According to a NYT op-ed by Peter Navarro, an assistant to the president and the director of the Office of Trade and Manufacturing Policy, published March 19th, 2019, argues that hundreds of billions of dollars being spent on the American military is justified for two reasons:
It assuages adversaries from threatening American interests , and
2) Defense spending helps keep some manufacturing jobs alive.
As to the first point, America spent $610 billion dollars on defense in 2017, the largest amount of any nation. How much did the second-most on the list spend? $228 billion in China. What does that reason? It shows that America has no adversary abroad who could contend with our hegemony. It is beyond any argument that we need to spend this much when we already have a military so advanced. Some have even argued that since America has such an advanced nuclear arsenal it serves enough as a deterrent against others’ aggression, alone. Who needs tanks in a nuclear conflict?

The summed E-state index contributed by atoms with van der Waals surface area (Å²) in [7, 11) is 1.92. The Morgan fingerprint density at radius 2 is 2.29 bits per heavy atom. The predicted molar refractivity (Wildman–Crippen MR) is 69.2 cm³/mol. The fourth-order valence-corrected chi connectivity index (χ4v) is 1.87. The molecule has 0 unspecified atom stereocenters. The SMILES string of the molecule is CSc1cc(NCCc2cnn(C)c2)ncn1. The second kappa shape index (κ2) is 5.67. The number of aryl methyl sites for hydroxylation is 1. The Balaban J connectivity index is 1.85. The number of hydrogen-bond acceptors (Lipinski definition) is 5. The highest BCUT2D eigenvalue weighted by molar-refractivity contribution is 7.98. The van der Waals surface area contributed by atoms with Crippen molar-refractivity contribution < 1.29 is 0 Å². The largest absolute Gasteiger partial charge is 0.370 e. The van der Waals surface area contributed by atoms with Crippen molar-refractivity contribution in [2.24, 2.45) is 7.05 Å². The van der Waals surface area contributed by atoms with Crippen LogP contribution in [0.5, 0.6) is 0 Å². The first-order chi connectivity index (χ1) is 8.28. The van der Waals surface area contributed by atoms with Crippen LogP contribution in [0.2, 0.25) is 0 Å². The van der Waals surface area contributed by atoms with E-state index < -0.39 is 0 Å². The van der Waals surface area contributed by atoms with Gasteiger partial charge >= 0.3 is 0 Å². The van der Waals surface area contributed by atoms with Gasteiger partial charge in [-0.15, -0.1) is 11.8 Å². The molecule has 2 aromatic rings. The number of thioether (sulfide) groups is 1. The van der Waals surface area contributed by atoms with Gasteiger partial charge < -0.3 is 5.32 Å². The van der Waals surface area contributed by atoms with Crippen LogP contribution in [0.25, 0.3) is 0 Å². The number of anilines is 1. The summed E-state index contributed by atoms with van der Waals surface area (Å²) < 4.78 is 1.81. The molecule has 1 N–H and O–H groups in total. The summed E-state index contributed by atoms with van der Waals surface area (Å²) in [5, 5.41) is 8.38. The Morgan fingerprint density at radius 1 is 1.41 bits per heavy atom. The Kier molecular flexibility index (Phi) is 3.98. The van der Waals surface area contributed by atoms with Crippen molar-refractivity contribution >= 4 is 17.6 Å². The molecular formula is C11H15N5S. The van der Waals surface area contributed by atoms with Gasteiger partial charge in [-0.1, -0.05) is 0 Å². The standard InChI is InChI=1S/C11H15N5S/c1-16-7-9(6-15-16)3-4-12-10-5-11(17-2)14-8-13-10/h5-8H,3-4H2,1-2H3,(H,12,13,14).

As to point number two, the bloated defense budget is keeping some jobs here in the United States alive. But what we must focus on is the profits being made by companies making military equipment and providing defense services. It is well known that no-bid contracts are awarded more than often to companies by the government by the Dept. of Defense. But also, the heads of these companies are often former government officials who make the decisions about how that $610 billion dollars is spent. For example, V.P. Cheney first worked in the Department of Defense under Pres. Reagan then, once the regime had changed, Cheney went to sit on the board at Halliburton. When Cheney was picked by George W. Bush to be his V.P., and they conducted the invasion of Iraq, Halliburton received many no-bid contracts from the government for various services. Positions of government officials in the defense dept. have a revolving door between their time as so-called “servants of the people” and a private company’s board of directors.